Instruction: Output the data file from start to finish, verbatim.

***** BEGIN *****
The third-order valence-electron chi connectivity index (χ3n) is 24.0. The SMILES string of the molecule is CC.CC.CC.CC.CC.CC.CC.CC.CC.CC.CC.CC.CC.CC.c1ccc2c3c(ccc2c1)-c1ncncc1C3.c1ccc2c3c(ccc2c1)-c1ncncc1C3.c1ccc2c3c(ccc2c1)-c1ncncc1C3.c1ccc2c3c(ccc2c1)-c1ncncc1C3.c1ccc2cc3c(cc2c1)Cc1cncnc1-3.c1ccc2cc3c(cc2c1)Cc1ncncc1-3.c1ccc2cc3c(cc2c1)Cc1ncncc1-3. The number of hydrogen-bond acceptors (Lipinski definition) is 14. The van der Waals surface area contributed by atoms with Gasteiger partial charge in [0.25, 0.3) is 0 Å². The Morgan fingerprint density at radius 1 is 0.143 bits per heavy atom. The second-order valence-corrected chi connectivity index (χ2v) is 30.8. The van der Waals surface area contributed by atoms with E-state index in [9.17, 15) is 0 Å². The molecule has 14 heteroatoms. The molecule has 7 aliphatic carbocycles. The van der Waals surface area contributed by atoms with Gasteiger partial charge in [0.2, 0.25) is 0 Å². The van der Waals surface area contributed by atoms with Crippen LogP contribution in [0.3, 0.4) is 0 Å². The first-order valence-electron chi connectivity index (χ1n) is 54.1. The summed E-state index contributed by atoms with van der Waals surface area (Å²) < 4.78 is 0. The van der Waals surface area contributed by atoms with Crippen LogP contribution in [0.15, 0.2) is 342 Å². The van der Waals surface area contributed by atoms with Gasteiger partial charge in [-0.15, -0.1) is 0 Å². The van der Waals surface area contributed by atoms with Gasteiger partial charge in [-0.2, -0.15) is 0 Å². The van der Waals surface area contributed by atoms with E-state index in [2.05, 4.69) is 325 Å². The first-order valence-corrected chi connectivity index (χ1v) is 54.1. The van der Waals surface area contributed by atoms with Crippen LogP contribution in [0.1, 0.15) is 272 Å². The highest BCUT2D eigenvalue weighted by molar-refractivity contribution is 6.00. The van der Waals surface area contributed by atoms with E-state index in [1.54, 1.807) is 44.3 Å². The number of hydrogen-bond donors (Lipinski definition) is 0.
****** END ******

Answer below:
The third-order valence-electron chi connectivity index (χ3n) is 24.0. The SMILES string of the molecule is CC.CC.CC.CC.CC.CC.CC.CC.CC.CC.CC.CC.CC.CC.c1ccc2c3c(ccc2c1)-c1ncncc1C3.c1ccc2c3c(ccc2c1)-c1ncncc1C3.c1ccc2c3c(ccc2c1)-c1ncncc1C3.c1ccc2c3c(ccc2c1)-c1ncncc1C3.c1ccc2cc3c(cc2c1)Cc1cncnc1-3.c1ccc2cc3c(cc2c1)Cc1ncncc1-3.c1ccc2cc3c(cc2c1)Cc1ncncc1-3. The number of hydrogen-bond acceptors (Lipinski definition) is 14. The van der Waals surface area contributed by atoms with Gasteiger partial charge in [0.25, 0.3) is 0 Å². The Morgan fingerprint density at radius 1 is 0.143 bits per heavy atom. The second-order valence-corrected chi connectivity index (χ2v) is 30.8. The van der Waals surface area contributed by atoms with E-state index in [9.17, 15) is 0 Å². The molecule has 14 heteroatoms. The molecule has 7 aliphatic carbocycles. The van der Waals surface area contributed by atoms with Gasteiger partial charge in [0.2, 0.25) is 0 Å². The van der Waals surface area contributed by atoms with Crippen LogP contribution in [0.3, 0.4) is 0 Å². The first-order valence-electron chi connectivity index (χ1n) is 54.1. The summed E-state index contributed by atoms with van der Waals surface area (Å²) < 4.78 is 0. The van der Waals surface area contributed by atoms with Crippen LogP contribution in [0.15, 0.2) is 342 Å². The van der Waals surface area contributed by atoms with Gasteiger partial charge in [-0.15, -0.1) is 0 Å². The van der Waals surface area contributed by atoms with Gasteiger partial charge in [-0.2, -0.15) is 0 Å². The van der Waals surface area contributed by atoms with E-state index in [2.05, 4.69) is 325 Å². The first-order valence-corrected chi connectivity index (χ1v) is 54.1. The van der Waals surface area contributed by atoms with Crippen LogP contribution in [0.1, 0.15) is 272 Å². The highest BCUT2D eigenvalue weighted by molar-refractivity contribution is 6.00. The van der Waals surface area contributed by atoms with E-state index in [1.54, 1.807) is 44.3 Å². The number of hydrogen-bond donors (Lipinski definition) is 0.